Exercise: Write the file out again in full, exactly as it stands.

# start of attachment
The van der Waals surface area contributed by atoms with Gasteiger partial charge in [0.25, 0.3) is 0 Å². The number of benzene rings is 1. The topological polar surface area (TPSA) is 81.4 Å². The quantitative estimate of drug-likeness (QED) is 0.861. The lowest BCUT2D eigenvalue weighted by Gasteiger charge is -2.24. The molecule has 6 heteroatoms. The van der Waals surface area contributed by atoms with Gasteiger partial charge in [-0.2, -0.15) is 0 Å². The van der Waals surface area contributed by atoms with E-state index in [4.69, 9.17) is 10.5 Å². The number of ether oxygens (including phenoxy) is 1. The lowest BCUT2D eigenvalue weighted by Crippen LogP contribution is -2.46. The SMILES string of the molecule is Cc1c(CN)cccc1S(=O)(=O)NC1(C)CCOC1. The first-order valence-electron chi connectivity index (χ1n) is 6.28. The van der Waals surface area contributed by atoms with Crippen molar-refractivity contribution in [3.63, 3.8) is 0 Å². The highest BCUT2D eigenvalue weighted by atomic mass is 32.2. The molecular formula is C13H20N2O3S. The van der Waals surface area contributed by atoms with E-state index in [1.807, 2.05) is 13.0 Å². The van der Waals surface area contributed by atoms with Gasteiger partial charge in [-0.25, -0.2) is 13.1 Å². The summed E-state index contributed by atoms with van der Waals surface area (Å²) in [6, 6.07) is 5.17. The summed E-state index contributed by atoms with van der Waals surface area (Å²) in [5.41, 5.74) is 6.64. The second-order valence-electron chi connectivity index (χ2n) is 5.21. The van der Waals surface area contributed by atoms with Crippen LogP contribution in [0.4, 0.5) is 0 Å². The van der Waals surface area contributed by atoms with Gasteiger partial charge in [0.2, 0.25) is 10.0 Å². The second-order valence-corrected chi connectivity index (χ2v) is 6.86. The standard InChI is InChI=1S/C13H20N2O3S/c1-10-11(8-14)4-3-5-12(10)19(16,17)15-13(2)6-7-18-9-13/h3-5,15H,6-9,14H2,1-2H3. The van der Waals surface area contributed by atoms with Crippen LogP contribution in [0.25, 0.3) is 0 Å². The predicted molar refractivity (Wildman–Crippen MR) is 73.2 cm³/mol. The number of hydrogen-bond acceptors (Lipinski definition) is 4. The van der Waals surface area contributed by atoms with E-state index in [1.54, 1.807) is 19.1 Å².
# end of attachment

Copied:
The van der Waals surface area contributed by atoms with Gasteiger partial charge in [0.25, 0.3) is 0 Å². The number of benzene rings is 1. The topological polar surface area (TPSA) is 81.4 Å². The quantitative estimate of drug-likeness (QED) is 0.861. The lowest BCUT2D eigenvalue weighted by Gasteiger charge is -2.24. The molecule has 6 heteroatoms. The van der Waals surface area contributed by atoms with Gasteiger partial charge in [-0.2, -0.15) is 0 Å². The van der Waals surface area contributed by atoms with E-state index in [4.69, 9.17) is 10.5 Å². The number of ether oxygens (including phenoxy) is 1. The lowest BCUT2D eigenvalue weighted by Crippen LogP contribution is -2.46. The SMILES string of the molecule is Cc1c(CN)cccc1S(=O)(=O)NC1(C)CCOC1. The first-order valence-electron chi connectivity index (χ1n) is 6.28. The van der Waals surface area contributed by atoms with Crippen molar-refractivity contribution in [3.63, 3.8) is 0 Å². The highest BCUT2D eigenvalue weighted by atomic mass is 32.2. The molecular formula is C13H20N2O3S. The van der Waals surface area contributed by atoms with E-state index in [1.807, 2.05) is 13.0 Å². The van der Waals surface area contributed by atoms with Gasteiger partial charge in [-0.25, -0.2) is 13.1 Å². The summed E-state index contributed by atoms with van der Waals surface area (Å²) in [6, 6.07) is 5.17. The summed E-state index contributed by atoms with van der Waals surface area (Å²) in [5.41, 5.74) is 6.64. The second-order valence-electron chi connectivity index (χ2n) is 5.21. The van der Waals surface area contributed by atoms with Crippen LogP contribution in [0.4, 0.5) is 0 Å². The van der Waals surface area contributed by atoms with Gasteiger partial charge in [0.2, 0.25) is 10.0 Å². The second-order valence-corrected chi connectivity index (χ2v) is 6.86. The standard InChI is InChI=1S/C13H20N2O3S/c1-10-11(8-14)4-3-5-12(10)19(16,17)15-13(2)6-7-18-9-13/h3-5,15H,6-9,14H2,1-2H3. The van der Waals surface area contributed by atoms with Crippen LogP contribution in [0.25, 0.3) is 0 Å². The predicted molar refractivity (Wildman–Crippen MR) is 73.2 cm³/mol. The number of hydrogen-bond acceptors (Lipinski definition) is 4. The van der Waals surface area contributed by atoms with E-state index in [1.54, 1.807) is 19.1 Å².